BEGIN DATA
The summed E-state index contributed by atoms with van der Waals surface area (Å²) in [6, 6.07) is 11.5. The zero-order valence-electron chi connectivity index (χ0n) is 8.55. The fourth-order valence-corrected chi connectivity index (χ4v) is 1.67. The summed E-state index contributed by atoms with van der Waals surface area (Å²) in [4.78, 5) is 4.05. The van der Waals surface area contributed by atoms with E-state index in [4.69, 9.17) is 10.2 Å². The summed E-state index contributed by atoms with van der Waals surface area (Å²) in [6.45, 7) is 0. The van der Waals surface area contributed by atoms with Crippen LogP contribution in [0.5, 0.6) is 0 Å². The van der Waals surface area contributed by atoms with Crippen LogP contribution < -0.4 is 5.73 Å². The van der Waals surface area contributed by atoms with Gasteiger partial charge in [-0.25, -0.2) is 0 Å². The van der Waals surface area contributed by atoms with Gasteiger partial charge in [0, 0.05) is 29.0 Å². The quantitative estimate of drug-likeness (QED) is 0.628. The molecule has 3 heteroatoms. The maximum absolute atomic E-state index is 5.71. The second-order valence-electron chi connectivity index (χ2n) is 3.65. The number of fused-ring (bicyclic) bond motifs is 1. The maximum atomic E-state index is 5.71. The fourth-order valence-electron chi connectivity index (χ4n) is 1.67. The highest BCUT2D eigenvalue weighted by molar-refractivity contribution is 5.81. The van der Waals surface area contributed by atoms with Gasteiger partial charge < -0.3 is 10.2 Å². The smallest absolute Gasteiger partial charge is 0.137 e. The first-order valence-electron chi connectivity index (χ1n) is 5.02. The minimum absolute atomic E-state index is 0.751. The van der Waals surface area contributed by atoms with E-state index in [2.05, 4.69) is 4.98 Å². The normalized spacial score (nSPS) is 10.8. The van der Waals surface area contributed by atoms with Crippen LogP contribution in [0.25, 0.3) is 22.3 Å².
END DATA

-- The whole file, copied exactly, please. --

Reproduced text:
The summed E-state index contributed by atoms with van der Waals surface area (Å²) in [6, 6.07) is 11.5. The zero-order valence-electron chi connectivity index (χ0n) is 8.55. The fourth-order valence-corrected chi connectivity index (χ4v) is 1.67. The summed E-state index contributed by atoms with van der Waals surface area (Å²) in [4.78, 5) is 4.05. The van der Waals surface area contributed by atoms with E-state index in [4.69, 9.17) is 10.2 Å². The summed E-state index contributed by atoms with van der Waals surface area (Å²) in [6.45, 7) is 0. The van der Waals surface area contributed by atoms with Crippen LogP contribution in [0.5, 0.6) is 0 Å². The van der Waals surface area contributed by atoms with Crippen LogP contribution < -0.4 is 5.73 Å². The van der Waals surface area contributed by atoms with Gasteiger partial charge in [-0.25, -0.2) is 0 Å². The van der Waals surface area contributed by atoms with Gasteiger partial charge in [0, 0.05) is 29.0 Å². The quantitative estimate of drug-likeness (QED) is 0.628. The molecule has 3 heteroatoms. The maximum absolute atomic E-state index is 5.71. The second-order valence-electron chi connectivity index (χ2n) is 3.65. The number of fused-ring (bicyclic) bond motifs is 1. The maximum atomic E-state index is 5.71. The fourth-order valence-electron chi connectivity index (χ4n) is 1.67. The highest BCUT2D eigenvalue weighted by molar-refractivity contribution is 5.81. The van der Waals surface area contributed by atoms with Gasteiger partial charge < -0.3 is 10.2 Å². The smallest absolute Gasteiger partial charge is 0.137 e. The first-order valence-electron chi connectivity index (χ1n) is 5.02. The minimum absolute atomic E-state index is 0.751. The van der Waals surface area contributed by atoms with E-state index in [2.05, 4.69) is 4.98 Å². The normalized spacial score (nSPS) is 10.8. The van der Waals surface area contributed by atoms with Crippen LogP contribution in [0.25, 0.3) is 22.3 Å².